The choice for 2012 is one of the most original chess books the judges have seen for a number of years. Move First Think Later by Willy Hendriks (published by New in Chess, £18.99) manages to be both serious and highly entertaining at the same time.
The subtitle gives an indication of Hendriks subject matter –“Sense and Nonsense in Improving your Chess”. The author is an IM and for 25 years a professional chess trainer. He graduated from university with a degree in Philosophy and is very well read in modern developments in neural research, learning theory and associated subjects. Hendriks believes these disciplines now have much to teach us about chess teaching and playing.
As a result he is interested in questions such as, for example, why are all chess players are not grandmasters? Is there a methodology for how strong moves can be found? Or, what is the role of planning? Above all Hendriks offers a substantive criticism of much of traditional chess training and literature, in particular statements such as “Against a wing attack, counter in the centre” which can be misleading generalisations. The judges are well aware that not all readers will readily accept that all his ideas are entirely valid, nor all his propositions sound, but considered that the arguments in the book will stimulate a lively debate on how chess is taught and played.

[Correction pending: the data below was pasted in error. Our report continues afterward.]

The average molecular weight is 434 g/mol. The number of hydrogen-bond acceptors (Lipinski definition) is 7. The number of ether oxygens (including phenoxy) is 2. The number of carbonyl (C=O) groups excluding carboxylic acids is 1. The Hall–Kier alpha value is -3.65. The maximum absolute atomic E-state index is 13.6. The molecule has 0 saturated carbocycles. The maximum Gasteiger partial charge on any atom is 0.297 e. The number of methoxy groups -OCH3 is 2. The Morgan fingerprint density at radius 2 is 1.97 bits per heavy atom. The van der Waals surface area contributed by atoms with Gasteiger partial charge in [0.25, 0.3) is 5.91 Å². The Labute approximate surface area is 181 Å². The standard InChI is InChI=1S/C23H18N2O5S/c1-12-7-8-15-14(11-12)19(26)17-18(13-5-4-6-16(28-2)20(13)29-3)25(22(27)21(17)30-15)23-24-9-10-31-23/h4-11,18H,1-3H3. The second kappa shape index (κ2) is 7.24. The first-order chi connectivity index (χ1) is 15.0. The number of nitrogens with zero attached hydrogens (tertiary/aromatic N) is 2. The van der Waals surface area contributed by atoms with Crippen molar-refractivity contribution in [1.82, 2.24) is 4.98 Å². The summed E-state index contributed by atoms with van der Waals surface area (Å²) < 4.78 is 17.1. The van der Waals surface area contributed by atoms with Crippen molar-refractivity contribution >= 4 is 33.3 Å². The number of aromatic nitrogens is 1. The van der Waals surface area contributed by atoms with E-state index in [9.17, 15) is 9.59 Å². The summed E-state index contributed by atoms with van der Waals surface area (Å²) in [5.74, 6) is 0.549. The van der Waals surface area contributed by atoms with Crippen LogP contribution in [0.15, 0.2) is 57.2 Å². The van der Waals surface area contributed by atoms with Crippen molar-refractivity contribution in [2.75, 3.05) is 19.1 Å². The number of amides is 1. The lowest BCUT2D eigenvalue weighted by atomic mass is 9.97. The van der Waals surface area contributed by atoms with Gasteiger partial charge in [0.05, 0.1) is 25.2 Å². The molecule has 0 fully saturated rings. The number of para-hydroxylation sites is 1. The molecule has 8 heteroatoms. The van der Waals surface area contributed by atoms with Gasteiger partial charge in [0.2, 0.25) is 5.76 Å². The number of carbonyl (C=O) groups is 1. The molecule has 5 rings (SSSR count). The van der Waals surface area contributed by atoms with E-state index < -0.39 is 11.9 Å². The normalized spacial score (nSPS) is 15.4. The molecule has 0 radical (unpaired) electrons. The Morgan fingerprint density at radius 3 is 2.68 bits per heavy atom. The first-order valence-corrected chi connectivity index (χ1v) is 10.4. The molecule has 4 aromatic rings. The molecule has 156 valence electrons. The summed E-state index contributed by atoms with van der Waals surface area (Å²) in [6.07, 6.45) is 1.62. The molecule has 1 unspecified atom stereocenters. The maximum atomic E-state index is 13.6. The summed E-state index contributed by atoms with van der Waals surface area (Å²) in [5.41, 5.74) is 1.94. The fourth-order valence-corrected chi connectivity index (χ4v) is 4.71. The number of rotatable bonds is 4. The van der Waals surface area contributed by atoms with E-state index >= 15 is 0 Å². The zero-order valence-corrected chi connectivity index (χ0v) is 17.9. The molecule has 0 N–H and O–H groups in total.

The book consists of 27 creative and thought provoking short essays on a wide variety of related chess subjects. Each chapter is illustrated by challenging chess exercise positions (certainly not of the routine White to play and win type) which serve to illuminate the text.
All the above describes the book, but does not give an adequate impression of its originality or especially of the stimulation which it provides the reader. Hendriks is also an entertaining writer with wit and a sense of humour, often against himself, which makes the book a pleasure to read.
All these qualities combine to make, Move First, Think Later a worthy Book of the Year 2012 winner.
– Ray Edwards, Julian Farrand, David Friedgood, 4th October 2012